Ask a typical geologist, or even a competent GCSE student, how sand forms on the beach and you can expect a step by step procedure as large chunks of rock are split and weathered by the relentless beating of the ocean tides. This is a very slow, perfectly natural process that has been going on for millennia.
Ask how the famous Giant's causeway came about, those striking arrays of hexagonal pillars rising out of the sea on the Irish coast. You'll get a story that starts violently, with a rush of lava at hundreds of degrees, but again is both perfectly natural and unguided.
Ask about any rock form of any size on any continent, and through the gnarled roots of trees, the whipping of the desert winds, the pounding of rivers or the surging of magma from far below us they will provide an explanation, and for the most part those explanations will be perfectly solid.
Now ask instead about David. The seventeen foot tall marble replica of a man, complete with muscles, bones, joints, and even sideburns, has and can have no unguided natural explanation. The only explanation that explains this phenomenon is the meticulous planning and dexterous hand of the great Renaissance artist and sculptor Michaelangelo. Geologists all agree with the accepted account of the origin of this sculpture, even as they agree on the natural processes that formed the smooth river stones the original David used in his most famous accomplishment.
When faced with the proposal that the best explanation for a phenomenon is not a famed sculptor but an almighty God, some people are inclined to baulk. Their motives vary, but one of the most common objections has to be their fear of a "God of the Gaps" mentality taking over science. The moment an omnipotent deity is used to explain one thing, they are convinced he'll be swept in to cover all remaining holes in our understanding too. In their desperation to preserve the curiosity to search for explanations, they rule out explanations without even glancing at them.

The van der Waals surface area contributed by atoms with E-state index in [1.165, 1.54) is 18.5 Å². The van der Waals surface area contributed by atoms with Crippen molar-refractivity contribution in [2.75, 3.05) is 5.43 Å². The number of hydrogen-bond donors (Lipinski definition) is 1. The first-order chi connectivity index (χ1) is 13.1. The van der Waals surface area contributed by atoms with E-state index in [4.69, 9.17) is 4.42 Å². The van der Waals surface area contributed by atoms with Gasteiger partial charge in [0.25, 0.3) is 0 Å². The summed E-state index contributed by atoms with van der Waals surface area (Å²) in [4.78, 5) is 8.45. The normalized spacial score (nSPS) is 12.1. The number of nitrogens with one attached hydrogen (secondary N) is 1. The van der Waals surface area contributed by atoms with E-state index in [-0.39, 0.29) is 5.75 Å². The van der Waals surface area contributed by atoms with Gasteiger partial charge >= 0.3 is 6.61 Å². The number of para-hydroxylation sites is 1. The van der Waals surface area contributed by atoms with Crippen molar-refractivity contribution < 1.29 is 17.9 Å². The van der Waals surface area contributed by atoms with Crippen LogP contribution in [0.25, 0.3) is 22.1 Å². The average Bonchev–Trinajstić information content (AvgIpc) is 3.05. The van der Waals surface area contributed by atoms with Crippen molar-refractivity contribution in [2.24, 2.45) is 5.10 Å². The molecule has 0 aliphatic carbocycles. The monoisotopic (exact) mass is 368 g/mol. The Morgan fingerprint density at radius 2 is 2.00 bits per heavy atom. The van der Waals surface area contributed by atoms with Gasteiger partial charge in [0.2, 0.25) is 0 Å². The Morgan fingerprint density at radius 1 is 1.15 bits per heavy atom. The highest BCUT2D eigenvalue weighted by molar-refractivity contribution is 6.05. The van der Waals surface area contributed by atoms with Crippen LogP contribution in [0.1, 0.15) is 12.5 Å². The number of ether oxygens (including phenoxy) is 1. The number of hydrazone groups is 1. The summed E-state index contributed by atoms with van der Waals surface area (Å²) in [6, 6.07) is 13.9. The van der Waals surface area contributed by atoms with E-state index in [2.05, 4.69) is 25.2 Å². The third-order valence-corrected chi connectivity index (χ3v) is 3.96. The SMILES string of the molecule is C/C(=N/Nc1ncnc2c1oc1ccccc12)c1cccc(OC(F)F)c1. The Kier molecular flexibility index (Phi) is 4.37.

Yet this fear is itself unfounded. Just as a geologist can accept the work of sculptors where a sculptor's work is evident, and then go on to investigate the effect of water in forming a completely different rock, so one could explain as the direct intervention of God only those things which God alone could explain. There is no fear of a "Michaelangelo of the Gaps" putting a stop to geology, because a sculptor isn't the best explanation for the pebble beach or the desert sands. When we do find a Pieta however, it is worth investigating the Michaelangelo hypothesis.When we find wine in a pot that held water an instant before, without disparaging the normal process of growing and fermenting grapes, it may just be worthwhile considering the Jesus hypothesis.
It bears noting that the "God of the Gaps" objection is based on a
slippery slope fallacy, assuming without evidence that God will be
invoked to explain everything from quantum physics to Global warming if
he can be used to explain anything. This chain clearly isn't a logical progression, since it is clear that scientists can and regularly do restrict theories to those areas in which they have strong evidence and provide the best explanation of the data.
By far the best proof that the "God of the Gaps" objection is groundless can be found in history. Many iconic scientists were fervent Christians, from the astronomer Johannes Kepler to the founder of Genetics Gregor Mendel. Albert Einstein is said to have kept photographs of three men on his study wall: Sir Isaac Newton, Michael Farady, and James Clark Maxwell. All three were devout believers. None of these were hampered in their investigations by any "God of the Gaps" effect.
From a strictly rational standpoint it is unacceptable that scientists should ignore theories, no matter how much explanatory power these theories command, out of fear that they might undermine the drive to investigate things further. To do so when the fear is as groundless as the "God of the Gaps" objection is just absurd.
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